Saturday, September 05, 2009

"Extract" (2009) - Movie Review

Mike Judge’s “Extract” treats its people in the film to their roots of their misery and flowers funniness. We do not feel anything at all for the characters and Judge succeeds in making it remorseless too. The people in “Extract” are selfish, betraying, rude, careless and we do not absolutely hate them. We are puzzled how come the Reynold’s Extract run by Joel (Jason Bateman) made it so far.

Been kind of invented the idea retaining root beer extract and other flavours, Joel has built this company from scratch and he has some most possible and prickly employees. But in a production facility with programmed process machines getting guided by humans, they bound to get a little crazy. Such is Mary (Beth Grant) finding reasons why she should protest working and there is Step (Clifton Collins Jr.) bragging his casing skills of the extract bottles and getting authoritative on becoming the floor manager. Judge introduces many other characters and gives them their traits and props bringing his sense of comedy.

Joel’s sex life is going nowhere with his wife Suzie (Kristen Wiig) who has become the victim of house wife-reality tv-boredom-no attention syndrome. Joel’s solace is a bar in a hotel where his friend Dean (Ben Affleck) gives all the wrong advice. Joel has managed to sway away from that right from his high school days with him but with a little drug and right boost from Dean, he not alone kicks off his life replicating his factory process into haywire effect but puts the film in motion. And there Judge strikes gold.

Affleck is surprisingly novel. He in his cave man makeover is smooth and crass adjusting the moral scale in his friend. His ideas are out of the place and are definite destruction schemes but he is persistent and he gets success. There are people, very nice people whose traits are such that. Lighting up a mountain of dry grass, trying to short circuit an outlet in a midnight filled bar and doing an experiment for the heck of it (These are all done by two friends I know of in my life). The thrill is their reason to survive. It is their addiction and people of same category can promote to instigate emotional battle (though mine did not, thankfully). In real life they would get negated and in Judge’s film, they are the catalyst for the plots to unfurl. Such is Dean who accidentally gives a drug and when I say accidentally he gave a horse tranquilizer instead of Xanax to Joel.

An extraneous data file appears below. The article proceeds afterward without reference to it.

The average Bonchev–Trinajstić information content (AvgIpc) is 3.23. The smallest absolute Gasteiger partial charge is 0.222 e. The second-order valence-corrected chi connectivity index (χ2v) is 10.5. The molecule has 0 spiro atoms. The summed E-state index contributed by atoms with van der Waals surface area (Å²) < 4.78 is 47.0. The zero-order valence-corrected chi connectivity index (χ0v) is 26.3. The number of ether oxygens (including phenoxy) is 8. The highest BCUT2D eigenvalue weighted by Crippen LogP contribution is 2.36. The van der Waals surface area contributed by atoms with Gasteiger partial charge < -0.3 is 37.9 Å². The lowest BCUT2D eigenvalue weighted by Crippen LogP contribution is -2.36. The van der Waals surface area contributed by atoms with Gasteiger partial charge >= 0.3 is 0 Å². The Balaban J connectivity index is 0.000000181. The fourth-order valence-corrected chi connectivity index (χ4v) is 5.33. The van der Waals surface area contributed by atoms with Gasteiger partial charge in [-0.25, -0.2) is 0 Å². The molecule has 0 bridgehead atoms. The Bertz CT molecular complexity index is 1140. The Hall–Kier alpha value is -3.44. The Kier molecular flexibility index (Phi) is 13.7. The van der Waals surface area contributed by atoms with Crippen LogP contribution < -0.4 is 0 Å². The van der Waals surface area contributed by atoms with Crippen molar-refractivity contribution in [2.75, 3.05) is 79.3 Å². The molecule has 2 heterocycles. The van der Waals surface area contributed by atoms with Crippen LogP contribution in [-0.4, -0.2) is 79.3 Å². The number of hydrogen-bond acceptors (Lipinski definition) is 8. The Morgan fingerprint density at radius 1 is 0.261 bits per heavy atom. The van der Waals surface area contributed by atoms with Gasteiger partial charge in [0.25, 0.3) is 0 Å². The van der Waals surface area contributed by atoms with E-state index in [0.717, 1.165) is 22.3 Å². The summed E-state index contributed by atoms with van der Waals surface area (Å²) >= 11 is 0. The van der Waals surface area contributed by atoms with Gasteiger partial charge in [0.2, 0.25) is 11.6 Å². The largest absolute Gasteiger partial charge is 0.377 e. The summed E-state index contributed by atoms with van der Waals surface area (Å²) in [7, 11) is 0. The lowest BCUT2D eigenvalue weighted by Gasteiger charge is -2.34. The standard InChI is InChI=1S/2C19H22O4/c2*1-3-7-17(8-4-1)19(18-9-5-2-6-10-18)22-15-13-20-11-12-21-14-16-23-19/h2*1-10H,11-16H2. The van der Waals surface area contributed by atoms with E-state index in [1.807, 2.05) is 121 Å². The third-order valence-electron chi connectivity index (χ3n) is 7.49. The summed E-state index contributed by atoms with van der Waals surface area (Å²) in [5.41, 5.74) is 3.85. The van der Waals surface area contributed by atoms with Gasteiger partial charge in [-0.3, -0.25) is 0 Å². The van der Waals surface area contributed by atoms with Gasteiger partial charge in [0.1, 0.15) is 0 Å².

To get Joel guilt free of flirting with his new temp Cindy (Mila Kunis) and of course confirming that Joel will not feel bad if Suzie has an affair, Dean hooks Joel up with a Gigolo Brad (Dustin Milligan) and boy is he the greatest moron. The actor playing that shows potential. His slowness in receiving information is not annoying but amuses on how worst he can do as the information to process gets a little deviant like in between is and was.

For a film with an agenda to be the indie funny, “Extract” does not get it all the way through. As the first act shows Cindy stealing with her devious sex appeal and Joel running through his chores of solving worker issues, getting updates from his second in command Brian (J.K. Simmons) who can only remember one nick name at a time and dodging the annoying neighbour (David Koechner) to make it to the eight at night deadline to get Suzie before changing to her sweat pants, it does not do much for us. But when Dean turns the wheels along with an accident doing the perfect funny injury to Step, “Extract” picks itself up.

Judge is the cult creator of the “Office Space” which possibly would have invented the word “spaced out”. He has the gift to read the nerves of the blue collar to white collar employees. This production process of anything gets on to the people and make them into person of something else. And he seriously can make his characters do unsympathetic acts and get away with no morality in his audience. His comedy has a style as Apatow has created. His comedies are crass with a classiness, an absence of emotion in the right parts of the comedy and most of all a balance in making the film which gives the feel of it being done without passion and casual production. But that is where Judge succeeds. “Extract” might not make you roll out of the chair and does not tries to. It simply puts the people and alternate their scale to feel physical and emotional pain to nothing.

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